Thinking of starting a new classroom management plan? When I was a teacher, this was the element I struggled with the most. However, after years of teaching both middle and high school students, I learned how to refine my strategies.
Like me, you may enjoy teaching facts much more than setting boundaries. But I soon learned that the love of my content and classroom management went hand in hand. I also learned that many of the same techniques worked in both middle and high school, but some cater better to one or the other.
If you’re reading this article, you clearly already have your students in mind. Hopefully, these classroom management plans for middle school and high school will help you out!
Middle school classroom management plans
Have classroom expectations
In a previous article, I spent a lot of time talking about the importance of expectations. It’s no mystery that you need rules in a learning environment. However, I’ve always been a firm believer in letting the kids have a say in the rules that govern them.
During the first week of school, consider having the students write down the rules they anticipate you’ll enforce. You’d be surprised how right on par they usually are.
You might get that little joker who says that you should have recess all day. Just disregard that one. (Although that does sound like fun.) In my experience, the kids usually take pride in proposing solid expectations.
You may also want to have the students sign a contract once you get all the classroom rules in place. From the get-go, they’ll be invested. Kids tend to listen when you involve them in the rule-making process.
Try not to talk when students are talking
One of my favorite memes is of a skeleton in front of a class with the words, “I’ll wait.” Although that’s obviously an exaggerated comparison, waiting for your students to stop talking can often take some extreme patience.
As a teacher, you learn from your mistakes. One of my common errors was continuing to talk when my students were talking. It sounds like a no-brainer thing that you shouldn’t do, but that’s easier said than done when you have 26 prepubescent kids in a class. My mentor teacher nipped this weakness in the bud early on and told me not to talk when kids talk.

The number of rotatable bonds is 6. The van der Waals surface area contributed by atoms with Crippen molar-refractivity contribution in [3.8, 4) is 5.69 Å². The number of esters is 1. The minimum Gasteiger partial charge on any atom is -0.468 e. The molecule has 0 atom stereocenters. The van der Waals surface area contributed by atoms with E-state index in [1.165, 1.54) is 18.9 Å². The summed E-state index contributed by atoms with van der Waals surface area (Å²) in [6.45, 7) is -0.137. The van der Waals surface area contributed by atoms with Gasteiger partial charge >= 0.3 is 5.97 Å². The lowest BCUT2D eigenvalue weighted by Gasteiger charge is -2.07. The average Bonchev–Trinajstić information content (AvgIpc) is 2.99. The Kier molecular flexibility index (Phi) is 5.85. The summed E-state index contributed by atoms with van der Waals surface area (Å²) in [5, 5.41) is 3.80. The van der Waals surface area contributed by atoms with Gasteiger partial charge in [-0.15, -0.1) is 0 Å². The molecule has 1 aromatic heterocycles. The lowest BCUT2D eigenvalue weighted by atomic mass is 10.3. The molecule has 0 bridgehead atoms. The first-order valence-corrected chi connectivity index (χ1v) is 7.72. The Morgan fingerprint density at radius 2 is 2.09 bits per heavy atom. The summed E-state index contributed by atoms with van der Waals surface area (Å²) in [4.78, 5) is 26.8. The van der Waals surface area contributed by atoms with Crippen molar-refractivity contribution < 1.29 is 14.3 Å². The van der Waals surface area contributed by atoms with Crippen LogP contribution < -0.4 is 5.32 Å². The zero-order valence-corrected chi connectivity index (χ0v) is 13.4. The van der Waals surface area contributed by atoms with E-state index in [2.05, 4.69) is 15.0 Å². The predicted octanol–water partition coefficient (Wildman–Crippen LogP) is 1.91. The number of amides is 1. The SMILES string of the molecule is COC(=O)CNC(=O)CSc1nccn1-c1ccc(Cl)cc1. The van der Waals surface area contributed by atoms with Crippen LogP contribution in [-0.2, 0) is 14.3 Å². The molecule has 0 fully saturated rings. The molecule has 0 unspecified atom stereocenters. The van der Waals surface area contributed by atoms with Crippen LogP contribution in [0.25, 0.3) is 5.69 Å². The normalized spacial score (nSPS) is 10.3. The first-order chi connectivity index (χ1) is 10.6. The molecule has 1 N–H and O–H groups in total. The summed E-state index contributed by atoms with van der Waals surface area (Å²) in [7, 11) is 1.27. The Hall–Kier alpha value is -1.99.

“Wait. Even if you have to stand there for five minutes. Wait, and do not speak.” He repeated this to me on numerous occasions, and it stuck.
If you let students talk while you’re talking, they’ll just keep doing it. I love kids, but they’re smart little buggers, and some will test you. It’s up to you to establish clear and consistent boundaries.
After a few times of just standing there waiting for them, they should get the idea — especially if you didn’t cover the necessary material that you wanted to … so it carries over as extra homework. Yikes!
Use a crazy sound to capture their attention
Kids talk. And from my personal experience, middle schoolers talk way more than high schoolers. It’s natural for you to occasionally be frustrated and frazzled when your students can’t keep quiet. I’ve been there. Edutopia recommends using a strange or unexpected sound to capture children’s attention.
I decided to try it out when my kids were getting very loud. I played the sound of a chicken. Yes, a chicken. And I could not believe how they all immediately stopped in their tracks. It worked wonders. I always warned them that if the volume level in the classroom got too loud, they would hear a chicken sound again. From that point on, there was a noticeable improvement in their behavior.
If you try this, you may be surprised at how quickly it actually works.
Use a fun jar
I learned about using a fun jar at a mom’s group, but it works perfectly in a middle school classroom, too.